Now that the workings of the past couple of years in the Some Ember timeline are clear, it’s obvious how the duo was ramping up to this debut. After spending all of that time gladly residing in the world of the cassette tape scene, they are now making the jump to vinyl and really it couldn’t come at a more perfect time. Though they’ve been glad to stick with the niche world of cassette tapes up until now, their music has always been bigger and better than the confines of the world of magnetic strips that it inhabited. After building a fanbase for the past couple years, it would only be right that this LP act as a proper introduction to Some Ember on a grander scale. They are stepping through a new door, and it would only be right that the welcome committee on the other side be fitting of the caliber that Some Ember and their music are. I’ll be there, who wants to party?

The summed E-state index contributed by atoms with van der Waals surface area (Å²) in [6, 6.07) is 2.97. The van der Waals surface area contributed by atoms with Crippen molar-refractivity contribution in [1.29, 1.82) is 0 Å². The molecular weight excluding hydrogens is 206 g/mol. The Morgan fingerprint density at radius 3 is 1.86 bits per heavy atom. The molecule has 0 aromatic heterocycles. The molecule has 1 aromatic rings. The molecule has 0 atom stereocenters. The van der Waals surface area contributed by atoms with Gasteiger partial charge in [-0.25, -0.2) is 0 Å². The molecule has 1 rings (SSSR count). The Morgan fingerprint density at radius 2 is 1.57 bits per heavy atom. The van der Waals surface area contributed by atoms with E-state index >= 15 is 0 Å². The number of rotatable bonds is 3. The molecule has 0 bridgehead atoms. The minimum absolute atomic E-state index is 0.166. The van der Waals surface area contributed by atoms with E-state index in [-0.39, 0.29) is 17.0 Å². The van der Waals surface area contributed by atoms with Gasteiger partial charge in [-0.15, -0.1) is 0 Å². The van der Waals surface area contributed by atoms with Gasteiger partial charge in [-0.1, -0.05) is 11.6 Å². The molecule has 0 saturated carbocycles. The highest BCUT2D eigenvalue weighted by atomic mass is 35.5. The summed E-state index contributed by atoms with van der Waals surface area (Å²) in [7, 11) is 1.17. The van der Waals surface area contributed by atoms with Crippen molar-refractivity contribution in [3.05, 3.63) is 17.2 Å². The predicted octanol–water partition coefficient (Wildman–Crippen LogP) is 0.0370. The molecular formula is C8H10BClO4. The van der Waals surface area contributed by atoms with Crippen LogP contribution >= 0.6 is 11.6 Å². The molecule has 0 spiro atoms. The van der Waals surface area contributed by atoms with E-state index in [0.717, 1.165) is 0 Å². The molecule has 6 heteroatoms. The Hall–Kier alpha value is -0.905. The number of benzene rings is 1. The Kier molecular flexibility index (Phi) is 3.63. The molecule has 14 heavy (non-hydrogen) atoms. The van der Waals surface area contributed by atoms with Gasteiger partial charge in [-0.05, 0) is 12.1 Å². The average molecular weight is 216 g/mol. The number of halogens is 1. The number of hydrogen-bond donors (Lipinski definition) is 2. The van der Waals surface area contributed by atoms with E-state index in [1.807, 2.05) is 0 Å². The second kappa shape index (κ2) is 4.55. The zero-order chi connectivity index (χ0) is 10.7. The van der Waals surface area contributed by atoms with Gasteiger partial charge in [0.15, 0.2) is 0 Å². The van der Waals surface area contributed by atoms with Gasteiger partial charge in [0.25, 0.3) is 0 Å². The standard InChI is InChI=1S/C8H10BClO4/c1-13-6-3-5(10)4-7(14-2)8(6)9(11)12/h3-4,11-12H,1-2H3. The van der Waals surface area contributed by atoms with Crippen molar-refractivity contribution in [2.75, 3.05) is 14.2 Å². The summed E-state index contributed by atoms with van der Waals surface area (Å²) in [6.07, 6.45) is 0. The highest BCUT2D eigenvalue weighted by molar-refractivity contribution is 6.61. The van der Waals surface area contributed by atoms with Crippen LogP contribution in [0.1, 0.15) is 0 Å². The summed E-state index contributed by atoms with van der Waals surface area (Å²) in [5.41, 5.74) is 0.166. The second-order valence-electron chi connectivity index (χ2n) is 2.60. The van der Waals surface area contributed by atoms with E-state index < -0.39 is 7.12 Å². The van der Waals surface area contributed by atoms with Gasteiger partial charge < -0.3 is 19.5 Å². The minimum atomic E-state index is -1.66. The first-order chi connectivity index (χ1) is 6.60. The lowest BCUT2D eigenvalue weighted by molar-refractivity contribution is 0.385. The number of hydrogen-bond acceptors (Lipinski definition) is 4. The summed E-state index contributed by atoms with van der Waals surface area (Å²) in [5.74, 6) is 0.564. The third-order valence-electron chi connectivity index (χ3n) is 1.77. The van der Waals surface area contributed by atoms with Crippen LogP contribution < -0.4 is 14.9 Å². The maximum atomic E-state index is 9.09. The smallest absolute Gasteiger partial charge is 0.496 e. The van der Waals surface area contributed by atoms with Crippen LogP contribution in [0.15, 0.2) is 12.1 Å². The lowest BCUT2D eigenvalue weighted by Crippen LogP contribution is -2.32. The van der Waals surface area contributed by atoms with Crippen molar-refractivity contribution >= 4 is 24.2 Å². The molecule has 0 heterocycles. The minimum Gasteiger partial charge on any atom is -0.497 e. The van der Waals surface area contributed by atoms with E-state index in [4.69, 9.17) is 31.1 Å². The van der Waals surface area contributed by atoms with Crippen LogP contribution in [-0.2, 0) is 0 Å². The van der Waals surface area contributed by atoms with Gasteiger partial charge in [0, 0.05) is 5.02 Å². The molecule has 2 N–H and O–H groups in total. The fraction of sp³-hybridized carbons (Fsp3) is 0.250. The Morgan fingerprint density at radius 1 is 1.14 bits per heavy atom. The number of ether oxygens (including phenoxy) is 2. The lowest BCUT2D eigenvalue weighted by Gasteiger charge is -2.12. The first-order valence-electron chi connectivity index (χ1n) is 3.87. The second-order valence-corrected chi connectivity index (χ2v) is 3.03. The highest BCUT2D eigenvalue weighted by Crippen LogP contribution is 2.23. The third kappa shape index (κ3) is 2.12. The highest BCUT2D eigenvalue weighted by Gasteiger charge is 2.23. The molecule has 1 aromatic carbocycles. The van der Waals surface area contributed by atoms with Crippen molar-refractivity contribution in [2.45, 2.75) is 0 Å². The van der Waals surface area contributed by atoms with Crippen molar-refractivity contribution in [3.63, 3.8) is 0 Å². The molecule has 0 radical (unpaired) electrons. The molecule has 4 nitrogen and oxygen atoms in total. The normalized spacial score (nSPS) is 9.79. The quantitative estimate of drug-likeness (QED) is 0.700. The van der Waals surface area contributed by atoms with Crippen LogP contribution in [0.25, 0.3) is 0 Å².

Some Ember’s self-titled debut is out now via Dream Recordings.

Poppy Red

"Hand Into the Fire"

hand into the fire sc art

Anchored by the ever clear voice of songwriter Molly Long, Austin project Poppy Red has undergone several metamorphoses since its inception just a few short years ago. What started as a bedroom project blossomed into a full band with shoegaze leanings once it took up residence in Texas. But as wind of time blows onward, Poppy Red is once again readying itself to shed its skin and move on to something new. Following Molly as she treks to New York City later this year, Poppy Red will dwindle down to a solo project that will focus on Molly, her guitar, and some intensely personal emotion. All I know is, if she’s ready for this change then I’m looking forward to listening to the process as she unfolds it.